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Luyten 726-8

Luyten 726-8 (also known as Gliese 65) is a binary star system that is one of Earth's nearest neighbors, at about 8.7 light years from Earth in the constellation Cetus. Luyten 726-8B is also known under the variable star designation UV Ceti, being the archetype for the class of flare stars.

The star system was discovered in 1948 by Willem Jacob Luyten in the course of compiling a catalog of stars of high proper motion; he noted its exceptionally high proper motion of 3.37 arc seconds annually and cataloged it as Luyten 726-8.5 The two stars are of nearly equal brightness, with visual magnitudes of 12.57 and 11.99 as seen from Earth. They orbit one another every 26.5 years. The distance between the two stars varies from 2.1 to 8.8 astronomical units (310 to 1,320 Gm). The Luyten 726-8 system is approximately 2.63 parsecs (8.58 ly) from Earth's Solar System, in the constellation Cetus, and is thus the sixth-closest star system to Earth. Its own nearest neighbor is Tau Ceti, 0.88 pc (2.87 ly) away from it. If Rv = + 29 km/s then approximately 28,700 years ago Luyten 726-8 was at its minimal distance of 2.21 pc (7.2 ly) from the Sun.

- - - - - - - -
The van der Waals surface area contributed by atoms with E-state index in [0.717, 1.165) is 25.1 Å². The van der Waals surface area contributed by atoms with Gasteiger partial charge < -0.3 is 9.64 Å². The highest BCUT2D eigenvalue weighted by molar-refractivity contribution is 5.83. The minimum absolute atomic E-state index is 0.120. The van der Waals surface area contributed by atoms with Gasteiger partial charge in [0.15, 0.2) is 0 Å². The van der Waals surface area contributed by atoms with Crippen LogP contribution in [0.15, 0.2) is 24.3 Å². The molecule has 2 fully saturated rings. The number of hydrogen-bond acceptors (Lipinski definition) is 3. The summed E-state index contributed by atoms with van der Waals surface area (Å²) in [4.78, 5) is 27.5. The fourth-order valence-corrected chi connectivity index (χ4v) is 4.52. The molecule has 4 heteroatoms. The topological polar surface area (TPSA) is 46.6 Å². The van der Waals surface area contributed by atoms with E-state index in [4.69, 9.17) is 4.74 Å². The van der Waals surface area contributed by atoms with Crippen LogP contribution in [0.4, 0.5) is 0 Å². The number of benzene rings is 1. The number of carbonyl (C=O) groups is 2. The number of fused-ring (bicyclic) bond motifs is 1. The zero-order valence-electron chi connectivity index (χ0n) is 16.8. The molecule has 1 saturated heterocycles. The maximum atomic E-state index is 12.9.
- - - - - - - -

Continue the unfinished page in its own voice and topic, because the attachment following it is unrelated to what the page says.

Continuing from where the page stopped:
In approximately 31,500 years, Luyten 726-8 will have a close encounter with Epsilon Eridani at the minimal distance of about 0.93 ly. Luyten 726-8 can penetrate a conjectured Oort cloud about Epsilon Eridani, which may gravitationally perturb some long-period comets. The duration of mutual transit of two star systems within 1 ly from each other is about 4,600 years.

Luyten 726-8 is a possible member of the Hyades Stream.

Luyten 726-8A (BL Ceti)

Luyten-726-8A was found to be a variable star and given the variable star designation BL Ceti.3 It is a red dwarf of spectral type M5.5e. It is also a flare star, and classified as a UV Ceti variable type, but it is not nearly as remarkable or extreme in its behavior as its companion star UV Ceti. BL Ceti is also known as G 272-061.

Luyten 726-8B (UV Ceti)

Soon after the discovery of Luyten 726-8A, the slightly brighter companion star Luyten 726-8B was discovered. Like Luyten 726-8A, this star was also found to be variable and given the variable star designation UV Ceti.4 Although UV Ceti was not the first flare star discovered, it is the most prominent example of such a star, now similar flare stars are classified as UV Ceti type variable stars. This star goes through fairly extreme changes of brightness: for instance, in 1952, its brightness increased by 75 times in only 20 seconds. UV Ceti is a red dwarf of spectral type M6.0e.

UV Ceti in space opera:


Wikipedia, Cornell University, Sol Station,



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